Academic journal article Economic Review (Kansas City, MO)

What Explains Low Net Interest Income at Community Banks?

Academic journal article Economic Review (Kansas City, MO)

What Explains Low Net Interest Income at Community Banks?

Article excerpt

A vibrant and strong system of community banks is critical for the health of local and regional economies across the country and, therefore, for the health of the national economy. The 2007-08 financial crisis and ensuing Great Recession led to the worst banking conditions in more than two decades, and community bank health declined commensurately. Community bank failures rose sharply and profitability plummeted, bottoming out in 2009 with the first aggregate net loss since the current reporting system began in 1959.

While performance has improved significantly over the four and a half years since the end of the recession, commentary from bankers and industry analysts suggest community banks are still struggling. While profitability has largely recovered, the quality of earnings largely has not. In particular, net interest income--the difference between interest income and interest expense as a share of average assets--rose early in the recovery but has since turned down and is near a 40-year low.

Weak net interest income is of particular concern for the long-term viability of community banks. The heart of the community bank business model is lending to local businesses and households, which makes net interest income the largest source of core operating revenue. According to many commentators, including community bankers, it has been difficult to earn an adequate spread on loans in the current recovery because of the low interest rates and flat yield curve resulting from the Federal Reserve's accommodative monetary policy. In addition, bankers say weak lending opportunities have contributed to reduced interest income. Thus, after more than four years of economic recovery, it is important to know whether low levels of net interest income is "normal" after accounting for factors such as low interest rates, reduced lending, and other cyclical factors, or is it cause for alarm due to other factors that are unlikely to be reversed when the economy improves.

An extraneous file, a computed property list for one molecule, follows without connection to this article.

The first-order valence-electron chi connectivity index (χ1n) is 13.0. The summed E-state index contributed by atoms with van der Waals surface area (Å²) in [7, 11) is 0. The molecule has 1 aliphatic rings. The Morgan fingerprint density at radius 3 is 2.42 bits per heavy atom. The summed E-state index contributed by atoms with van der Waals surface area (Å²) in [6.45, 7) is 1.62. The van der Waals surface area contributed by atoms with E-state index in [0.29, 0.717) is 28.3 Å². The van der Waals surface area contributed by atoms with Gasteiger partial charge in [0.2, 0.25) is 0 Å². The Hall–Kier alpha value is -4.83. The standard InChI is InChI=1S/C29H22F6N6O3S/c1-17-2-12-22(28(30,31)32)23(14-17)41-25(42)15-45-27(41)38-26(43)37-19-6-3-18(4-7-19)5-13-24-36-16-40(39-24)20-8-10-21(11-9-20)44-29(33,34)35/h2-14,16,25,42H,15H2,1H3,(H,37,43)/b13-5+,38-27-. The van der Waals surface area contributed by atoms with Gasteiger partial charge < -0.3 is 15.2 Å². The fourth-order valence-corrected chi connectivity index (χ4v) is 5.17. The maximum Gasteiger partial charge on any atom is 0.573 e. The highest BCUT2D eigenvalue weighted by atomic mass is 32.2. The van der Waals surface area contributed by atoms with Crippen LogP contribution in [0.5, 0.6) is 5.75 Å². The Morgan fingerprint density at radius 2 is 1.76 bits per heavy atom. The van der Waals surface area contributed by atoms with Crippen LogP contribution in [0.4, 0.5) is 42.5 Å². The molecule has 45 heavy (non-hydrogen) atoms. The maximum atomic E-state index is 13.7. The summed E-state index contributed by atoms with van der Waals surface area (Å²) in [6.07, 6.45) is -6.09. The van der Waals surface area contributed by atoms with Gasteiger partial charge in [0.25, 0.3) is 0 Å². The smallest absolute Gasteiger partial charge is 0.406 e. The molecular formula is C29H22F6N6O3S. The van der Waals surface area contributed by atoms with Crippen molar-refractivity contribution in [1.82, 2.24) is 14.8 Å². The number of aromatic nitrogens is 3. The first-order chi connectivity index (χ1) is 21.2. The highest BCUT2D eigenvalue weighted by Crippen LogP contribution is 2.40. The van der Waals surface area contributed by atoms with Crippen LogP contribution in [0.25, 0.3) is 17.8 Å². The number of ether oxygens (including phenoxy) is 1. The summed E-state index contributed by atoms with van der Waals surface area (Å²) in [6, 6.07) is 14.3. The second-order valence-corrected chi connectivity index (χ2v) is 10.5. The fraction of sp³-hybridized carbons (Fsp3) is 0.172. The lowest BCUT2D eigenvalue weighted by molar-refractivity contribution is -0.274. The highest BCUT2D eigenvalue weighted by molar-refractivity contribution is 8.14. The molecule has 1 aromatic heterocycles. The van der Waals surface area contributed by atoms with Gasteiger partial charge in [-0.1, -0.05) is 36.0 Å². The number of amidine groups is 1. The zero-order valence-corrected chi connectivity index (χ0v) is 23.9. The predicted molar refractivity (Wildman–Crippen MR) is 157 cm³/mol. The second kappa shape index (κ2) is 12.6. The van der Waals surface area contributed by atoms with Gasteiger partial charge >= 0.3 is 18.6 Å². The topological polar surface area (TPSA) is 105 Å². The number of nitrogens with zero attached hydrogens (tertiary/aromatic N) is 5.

This article examines the historical behavior of net interest income for community banks, focusing on how it compares in the current recovery to four previous recoveries starting in the mid-1970s. The data show low interest rates, a flat yield curve, and a decline in lending are important reasons why net interest income still has not recovered. In fact, compared to the recoveries from the relatively severe 1973-75 and 1981-82 recessions, net interest income is somewhat stronger this far into the recovery. Thus, as monetary policy normalizes and the economy recovers, community bank net interest income should be expected to rise toward pre-recession levels.

Section I reviews the recent performance of community banks, focusing on net interest income. Section II discusses primary economic factors that drive net interest income and compares its behavior in the current recovery to the four previous recoveries. Section III conducts a statistical analysis of community bank net interest income, accounting for interest rates, bank balance sheet factors, and macroeconomic conditions, to determine whether the current recovery is different from previous recoveries.


Community bank profitability has rebounded sharply from the depths of the financial crisis and Great Recession, but it has stalled over the past two years below pre-crisis levels. The improvement is largely due to declining provisions for future problem loans, which can only support net earnings until problem loans are wound down. In contrast, core operating net revenue--the largest and most important component of which is net interest income--remains weak, which raises concerns about the longer-term sustainability of profitability.

The decline in community bank profitability and subsequent rebound from 2007 to the third quarter of 2013 is shown in Chart 1. Community banks are defined in this article as banks with total assets of $1 billion or less in 2012 dollars. …

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